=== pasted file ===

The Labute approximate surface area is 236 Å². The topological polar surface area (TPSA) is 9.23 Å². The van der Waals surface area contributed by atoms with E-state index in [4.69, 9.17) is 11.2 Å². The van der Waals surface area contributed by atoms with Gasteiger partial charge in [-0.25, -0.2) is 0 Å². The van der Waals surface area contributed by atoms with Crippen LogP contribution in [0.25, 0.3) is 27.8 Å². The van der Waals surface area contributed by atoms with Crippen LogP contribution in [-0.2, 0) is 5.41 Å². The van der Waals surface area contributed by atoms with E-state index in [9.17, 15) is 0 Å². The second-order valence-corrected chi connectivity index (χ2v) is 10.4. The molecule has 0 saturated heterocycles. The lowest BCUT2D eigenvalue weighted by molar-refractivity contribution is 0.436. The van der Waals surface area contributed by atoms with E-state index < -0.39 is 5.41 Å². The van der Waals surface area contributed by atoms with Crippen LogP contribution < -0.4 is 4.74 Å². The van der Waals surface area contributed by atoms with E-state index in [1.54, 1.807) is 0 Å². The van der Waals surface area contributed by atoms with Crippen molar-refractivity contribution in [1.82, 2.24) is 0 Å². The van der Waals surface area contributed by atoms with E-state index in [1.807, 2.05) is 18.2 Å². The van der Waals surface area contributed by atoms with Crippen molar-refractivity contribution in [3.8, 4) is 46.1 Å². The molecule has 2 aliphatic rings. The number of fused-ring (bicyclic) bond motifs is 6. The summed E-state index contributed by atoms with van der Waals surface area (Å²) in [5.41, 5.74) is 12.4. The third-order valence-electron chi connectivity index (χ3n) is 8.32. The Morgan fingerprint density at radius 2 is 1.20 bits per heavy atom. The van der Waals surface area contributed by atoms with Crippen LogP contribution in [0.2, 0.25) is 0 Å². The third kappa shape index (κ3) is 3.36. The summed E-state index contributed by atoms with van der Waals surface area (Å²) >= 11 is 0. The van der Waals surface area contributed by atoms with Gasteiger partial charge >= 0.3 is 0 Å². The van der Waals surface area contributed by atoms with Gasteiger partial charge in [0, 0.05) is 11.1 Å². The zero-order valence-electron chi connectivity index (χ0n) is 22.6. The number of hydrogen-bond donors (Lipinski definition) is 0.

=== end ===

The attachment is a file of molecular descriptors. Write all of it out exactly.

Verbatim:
The Labute approximate surface area is 236 Å². The topological polar surface area (TPSA) is 9.23 Å². The van der Waals surface area contributed by atoms with E-state index in [4.69, 9.17) is 11.2 Å². The van der Waals surface area contributed by atoms with Gasteiger partial charge in [-0.25, -0.2) is 0 Å². The van der Waals surface area contributed by atoms with Crippen LogP contribution in [0.25, 0.3) is 27.8 Å². The van der Waals surface area contributed by atoms with Crippen LogP contribution in [-0.2, 0) is 5.41 Å². The van der Waals surface area contributed by atoms with E-state index in [9.17, 15) is 0 Å². The second-order valence-corrected chi connectivity index (χ2v) is 10.4. The molecule has 0 saturated heterocycles. The lowest BCUT2D eigenvalue weighted by molar-refractivity contribution is 0.436. The van der Waals surface area contributed by atoms with E-state index < -0.39 is 5.41 Å². The van der Waals surface area contributed by atoms with Crippen LogP contribution < -0.4 is 4.74 Å². The van der Waals surface area contributed by atoms with E-state index in [1.54, 1.807) is 0 Å². The van der Waals surface area contributed by atoms with Crippen molar-refractivity contribution in [1.82, 2.24) is 0 Å². The van der Waals surface area contributed by atoms with E-state index in [1.807, 2.05) is 18.2 Å². The van der Waals surface area contributed by atoms with Crippen molar-refractivity contribution in [3.8, 4) is 46.1 Å². The molecule has 2 aliphatic rings. The number of fused-ring (bicyclic) bond motifs is 6. The summed E-state index contributed by atoms with van der Waals surface area (Å²) in [5.41, 5.74) is 12.4. The third-order valence-electron chi connectivity index (χ3n) is 8.32. The Morgan fingerprint density at radius 2 is 1.20 bits per heavy atom. The van der Waals surface area contributed by atoms with Crippen LogP contribution in [0.2, 0.25) is 0 Å². The third kappa shape index (κ3) is 3.36. The summed E-state index contributed by atoms with van der Waals surface area (Å²) >= 11 is 0. The van der Waals surface area contributed by atoms with Gasteiger partial charge >= 0.3 is 0 Å². The van der Waals surface area contributed by atoms with Gasteiger partial charge in [0, 0.05) is 11.1 Å². The zero-order valence-electron chi connectivity index (χ0n) is 22.6. The number of hydrogen-bond donors (Lipinski definition) is 0.